We try to ensure we've got the loans against the right properties, those we believe are inflation-hedged and will benefit in this type of environment.

For example, if you've got $100 of available income from a property and the cost of the debt is going up, then the lender is going to receive more of the $100 than they previously were going to receive. And again, all things being equal, the equity receives less. In that context, you'd rather be the lender earning more of the income than somewhat of the equity. Particularly if the equity's not inflation-linked.

Did the onset of Omicron at the end of last year prompt any adjustment in Qualitas’s strategy?

Omicron didn't have the large-scale effect on the market that we thought it could have. I say that because one of our funds, the opportunity fund, can also look at distressed situations. Back in March 2020, I thought we may see some distress in the market and may position our opportunity fund into that part of the market. However, by and large, we didn't see any major distress coming through the market. I would say that even two years later, we haven’t really seen that.

There's a variety of reasons why the market continued to be very liquid. The banks are very well capitalised and dealt with any situation with a degree of patience. Many of the very significant trophy properties are now owned by institutional capital, which is lowly geared and therefore very patient capital as well. So, you didn't really see any significant distress, especially at the wholesale institutional end of the market.

I was surprised that the office sector didn't suffer as much as many were expecting given the work from home environment, where around 95% of CBDs were emptied out. The reality is that most significant office buildings have medium-term leases. While many were vacant during the working week, you still had tenants that were largely paying their rent to the landlord. So those income flows continued.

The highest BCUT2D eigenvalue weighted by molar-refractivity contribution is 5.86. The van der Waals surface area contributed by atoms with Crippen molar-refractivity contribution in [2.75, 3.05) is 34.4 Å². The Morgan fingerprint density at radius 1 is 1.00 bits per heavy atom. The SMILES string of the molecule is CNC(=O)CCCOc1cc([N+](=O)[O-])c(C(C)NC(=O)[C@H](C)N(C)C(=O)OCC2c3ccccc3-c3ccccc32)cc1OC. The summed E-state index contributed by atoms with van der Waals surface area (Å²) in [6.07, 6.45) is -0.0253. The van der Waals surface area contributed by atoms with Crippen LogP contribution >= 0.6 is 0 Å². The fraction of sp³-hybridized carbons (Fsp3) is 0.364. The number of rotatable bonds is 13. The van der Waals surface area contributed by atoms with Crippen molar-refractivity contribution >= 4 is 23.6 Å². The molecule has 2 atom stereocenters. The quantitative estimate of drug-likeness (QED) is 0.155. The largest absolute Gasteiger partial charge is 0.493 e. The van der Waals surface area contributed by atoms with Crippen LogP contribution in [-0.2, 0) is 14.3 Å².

In my view, it's still playing out, with many office tenants committed to five-year leases that we're just two years into. Then each year that goes by there are lease maturities coming up. The CEOs I’ve asked about their long term lease plans usually respond along the lines of, "We're looking to reduce some level of office space." It might only be 10% or 20% and they're looking to locate into buildings that have flexible offices, co-working, co-sharing type areas. If they have a surge of employees in their office on a certain day, they can put people into overflow areas, which is more common space in the buildings they occupy.

I’m generalising, but if every tenant gave back 10% of their office space, that's actually an enormous amount of vacant office across Melbourne and Sydney. It’s not a contiguous space, so it doesn't mean you can pick up six floors in a prime building, but you can get little bits of space on each floor. That’s got a way to play through.

It’s not going to be horrible in terms of the impact, because in my view the ultimate owners of trophy property can ride through that type of variability in rent. But thankfully our economy is growing, and though it needs a bit of GDP growth and new entrants and new office occupiers to take up the vacancy created by people reducing their office space, that's just the market finding a new equilibrium.

It’s going to take time to reach a new equilibrium, but I believe that will happen in an orderly manner. We're probably one-third of the way through that at the moment.

In retail and hotels, which are more patronage-based, there were some issues. But again, they're held predominantly by institutions and well-capitalised funds that saw it as a shorter- to medium-term issue. They fared quite well all through the COVID environment.

How are your portfolios positioned now in terms of senior debt versus mezzanine debt? And has this shifted since the end of last year?

Andrew Schwartz: In relation to QRI, our listed vehicle, we currently have an 11% exposure to construction. And in terms of senior and mezzanine splits, our senior exposure at the moment is 93% of the total portfolio. And our mezzanine debt is 7%. We've taken a conservative stance over the last few months, particularly lowering our construction to only 11% and being 93% senior debt.

We will likely be looking at increasing our allocation to mezzanine debt in the portfolio as we’ve got increasing confidence in the market. Going back to March 2020, we just stopped and said, "We don't know what's hit us. It's certainly nothing we've ever seen before. This is a health crisis. It's not an economic crisis. One could follow the other. You could have an economic crisis about to occur. Let's just understand what this is all about."

Two years later and people understand a significant amount more about this. We understand the lockdowns, vaccines, boosters and the risks around virus mutation. This is a personal view, but it's unrealistic to say Australia's borders are going to stay closed forever.